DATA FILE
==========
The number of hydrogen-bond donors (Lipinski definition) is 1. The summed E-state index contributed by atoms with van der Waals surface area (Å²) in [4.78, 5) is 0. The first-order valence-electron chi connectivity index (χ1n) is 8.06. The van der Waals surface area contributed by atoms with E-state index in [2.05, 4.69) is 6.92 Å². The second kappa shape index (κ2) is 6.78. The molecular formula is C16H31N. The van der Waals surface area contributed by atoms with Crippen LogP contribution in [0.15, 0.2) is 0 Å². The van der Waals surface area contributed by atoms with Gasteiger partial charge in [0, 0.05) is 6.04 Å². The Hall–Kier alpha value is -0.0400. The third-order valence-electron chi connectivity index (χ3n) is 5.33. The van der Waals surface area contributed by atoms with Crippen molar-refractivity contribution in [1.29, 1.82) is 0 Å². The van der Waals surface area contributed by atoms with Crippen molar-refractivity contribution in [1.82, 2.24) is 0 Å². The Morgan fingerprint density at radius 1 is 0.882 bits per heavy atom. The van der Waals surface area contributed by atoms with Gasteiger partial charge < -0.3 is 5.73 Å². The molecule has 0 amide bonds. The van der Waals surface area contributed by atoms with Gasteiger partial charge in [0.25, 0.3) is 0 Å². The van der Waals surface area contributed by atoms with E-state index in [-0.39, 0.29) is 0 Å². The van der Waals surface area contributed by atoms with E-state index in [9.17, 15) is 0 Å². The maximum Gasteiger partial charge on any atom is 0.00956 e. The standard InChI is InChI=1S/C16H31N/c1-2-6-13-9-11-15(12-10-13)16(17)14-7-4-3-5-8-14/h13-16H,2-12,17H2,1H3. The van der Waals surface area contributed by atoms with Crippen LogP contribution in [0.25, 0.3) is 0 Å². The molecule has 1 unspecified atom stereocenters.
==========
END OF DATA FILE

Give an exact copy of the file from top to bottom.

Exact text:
The number of hydrogen-bond donors (Lipinski definition) is 1. The summed E-state index contributed by atoms with van der Waals surface area (Å²) in [4.78, 5) is 0. The first-order valence-electron chi connectivity index (χ1n) is 8.06. The van der Waals surface area contributed by atoms with E-state index in [2.05, 4.69) is 6.92 Å². The second kappa shape index (κ2) is 6.78. The molecular formula is C16H31N. The van der Waals surface area contributed by atoms with Crippen LogP contribution in [0.15, 0.2) is 0 Å². The van der Waals surface area contributed by atoms with Gasteiger partial charge in [0, 0.05) is 6.04 Å². The Hall–Kier alpha value is -0.0400. The third-order valence-electron chi connectivity index (χ3n) is 5.33. The van der Waals surface area contributed by atoms with Crippen molar-refractivity contribution in [1.29, 1.82) is 0 Å². The van der Waals surface area contributed by atoms with Crippen molar-refractivity contribution in [1.82, 2.24) is 0 Å². The Morgan fingerprint density at radius 1 is 0.882 bits per heavy atom. The van der Waals surface area contributed by atoms with Gasteiger partial charge < -0.3 is 5.73 Å². The molecule has 0 amide bonds. The van der Waals surface area contributed by atoms with Gasteiger partial charge in [0.25, 0.3) is 0 Å². The van der Waals surface area contributed by atoms with E-state index in [-0.39, 0.29) is 0 Å². The van der Waals surface area contributed by atoms with E-state index in [9.17, 15) is 0 Å². The maximum Gasteiger partial charge on any atom is 0.00956 e. The standard InChI is InChI=1S/C16H31N/c1-2-6-13-9-11-15(12-10-13)16(17)14-7-4-3-5-8-14/h13-16H,2-12,17H2,1H3. The van der Waals surface area contributed by atoms with Crippen LogP contribution in [0.25, 0.3) is 0 Å². The molecule has 1 unspecified atom stereocenters.